The 1-h conventional S-curve was developed by successively adding a series 1-h UHs lagged by duration T = 1 h until the base time (27 h) shown in Figure 2b. The equilibrium discharge Q e q was 636 m3 s−1. The SG filter applied to this conventional S-curve with filter parameters ( μ , π ) = ( 2 ,   2 ) readily gave a minimum influence on original data. In this process, a small adjustment to attain Q e q at the base time of the UH was necessary. The resulting SG filtered S-curve is compared to the traditional one in Figure 2b. In addition, the difference between the two S-curves is plotted in Figure 2c. The comparison of U H S G and U H O L S in Figure 2a indicates a significant reduction of oscillation. The UH parameters for U H O L S were determined to be ( t p ,   q p ) = ( 6 ,   63.9 ) , while ( t p , q p ) = ( 5 ,   60.3 ) , where t p = time-to-peak (h) and q p = peak flow rate (m3 s−1), for U H S G . The runoff hydrograph was reproduced by the obtained U H S G and effective rainfall, as shown in Figure 3, to evaluate the performance indices.
With E = 99.0%, the reproduced hydrograph was in good agreement with the observed hydrograph but slightly underestimated the peak. In addition, QB = 0.01, which indicated the excellent performance of the proposed method.

3.2. IUH Estimation Using SG Filter

It is widely accepted that differentiation is a roughening operator that magnifies errors in the calculation. Thus, the differentiation of S-curve using a general method (e.g., the finite difference method) is very likely to produce a more oscillatory IUH. Meanwhile, using the SG filter has the advantage of simultaneously smoothing and differentiating the S-curve.
The considered storm event pertained to the Nenagh River basin (295 km2), Ireland. This event was carefully selected from 22 storm records and was identified by Event-14, in which the direct runoff hydrograph (DRH) was reported every 3 h with a peak discharge of 20.84 m3 s−1. The corresponding depth of effective rainfall (ER) measured at intervals of 3 h during the event was 5.59 mm. Figure 4a plots a 3-h UH, in which a strong oscillatory UH was found when using OLS.
The 3-h conventional S-curve was developed by successively adding a series lagged by duration T = 3 h until the base time (72 h) shown in Figure 4b. The equilibrium discharge Q e q was 273 m3 s−1. The S-curve was smoothed and differentiated using the SG filter with parameters ( μ , π ) = ( 2 ,   2 ) . The resulting SG filtered S-curve is compared to the S-curve obtained by a traditional method in Figure 4b. The residual between the above-mentioned two S-curves is shown in Figure 4c. It can be seen that the SG filter provided a remarkable improvement for oscillation. The resulting hydrograph U H S G based on the IUH is compared to U H O L S in Figure 4a. The UH parameters for U H O L S were determined to be ( t p ,   q p ) = ( 9 ,   48.0 ) , while those of U H S G   ( t p ,   q p ) = ( 12 ,   37.1 ) .
The Nash IUH [16] could be represented as a basin IUH in the form of a gamma probability density function. The computed IUH was compared to the Nash IUH. For the same storm event, the reported parameter values were ( n , k ) = ( 1.808 ,   2.705 ) [11], where n = number of linear reservoirs in series and k = reservoir storage coefficient. Figure 5 compares the obtained IUH to the Nash IUH.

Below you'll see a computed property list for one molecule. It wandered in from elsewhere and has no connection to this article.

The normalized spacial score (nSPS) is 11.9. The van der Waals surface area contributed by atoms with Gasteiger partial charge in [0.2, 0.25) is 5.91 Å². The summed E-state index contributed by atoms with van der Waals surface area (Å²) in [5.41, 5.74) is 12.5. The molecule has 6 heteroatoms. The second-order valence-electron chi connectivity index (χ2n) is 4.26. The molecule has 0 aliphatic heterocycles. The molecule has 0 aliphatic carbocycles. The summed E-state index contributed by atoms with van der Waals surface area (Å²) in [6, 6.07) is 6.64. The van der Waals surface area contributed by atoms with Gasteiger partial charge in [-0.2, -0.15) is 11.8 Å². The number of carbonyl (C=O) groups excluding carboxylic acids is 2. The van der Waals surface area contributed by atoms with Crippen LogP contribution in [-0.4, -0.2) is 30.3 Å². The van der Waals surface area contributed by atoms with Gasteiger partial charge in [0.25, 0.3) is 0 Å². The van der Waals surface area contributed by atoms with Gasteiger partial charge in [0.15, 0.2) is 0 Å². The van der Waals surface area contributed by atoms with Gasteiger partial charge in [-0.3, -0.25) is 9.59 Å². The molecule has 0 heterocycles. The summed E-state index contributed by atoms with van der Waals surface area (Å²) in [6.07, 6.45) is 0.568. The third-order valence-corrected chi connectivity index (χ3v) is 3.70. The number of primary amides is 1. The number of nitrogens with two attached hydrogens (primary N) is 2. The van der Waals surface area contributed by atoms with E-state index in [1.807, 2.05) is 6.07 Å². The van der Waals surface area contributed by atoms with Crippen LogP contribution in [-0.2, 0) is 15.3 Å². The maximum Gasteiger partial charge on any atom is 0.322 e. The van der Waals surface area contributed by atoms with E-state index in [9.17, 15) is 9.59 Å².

It can be seen in Figure 5 that it is likely that the IUH of this research was in practical accordance with the Nash IUH, despite the IUH of this study showing a lower and later peak. To evaluate performance indices, the runoff hydrograph was reproduced using convolution with U H S G obtained from the IUH and effective rainfall, as shown in Figure 6, to evaluate the performance indices.
The reproduced hydrograph was comparable to the observed hydrograph, with E = 97.9% but with a lower peak. QB was estimated to be 0.13, which indicated the fairly good performance of the proposed method. In view of these performance indices, the proposed method appeared to have been properly estimated the IUH.

3.3. Scale Problems for Using SG Filter

In theory, the Savitzky–Golay filter is most competent for much larger values of μ because the SG filter can accomplish only a relatively small amount of smoothing when using small values of μ . Therefore, small watersheds with a short time-to-peak are likely to have a relatively poor applicability for SG filters unless the measurement interval time is short enough to increase the volume of data points. In addition, small and urbanized watersheds tend to have abrupt changes in values between the ordinates on S-curves during runoff time, since UHs of small and urbanized areas obtained by OLS frequently deviate the hydrological stability to a serious level. For this reason, one cannot expect any effect of the SG filter. Such a case is illustrated here.
The considered storm [17] pertains to the Shaol Creek watershed (11.25 km2), USA. The direct runoff hydrograph was reported at T = 0.5 h, with a peak discharge of 59.43 m3 s−1. The corresponding depth of total rainfall measured at interval of 0.5 h during the event was 94.5 mm, and the value of the Φ-index was determined to be 23.6 mm h−1 in this study. The S-curve was calculated and smoothed with filter parameters ( μ , π ) = ( 2 ,   2 ) . Figure 7 compares a reproduced S-curve to an S-curve developed by a traditional method that shows strong oscillations.
Based on the facts described above, the use of the SG filter only seems valid when the calculation time interval is narrow enough and there is no significant oscillation in the parent UH. This condition appears to be a hydrological problem concerning parent UH determination and not a problem with SG filter application.
It is accepted that the UH method should be used for basin areas smaller than 5000 km2. Generally, wide watersheds have longer base times and provide sufficient runoff ordinates to the SG filter. Therefore, the analysis of a large basin was conducted in this study.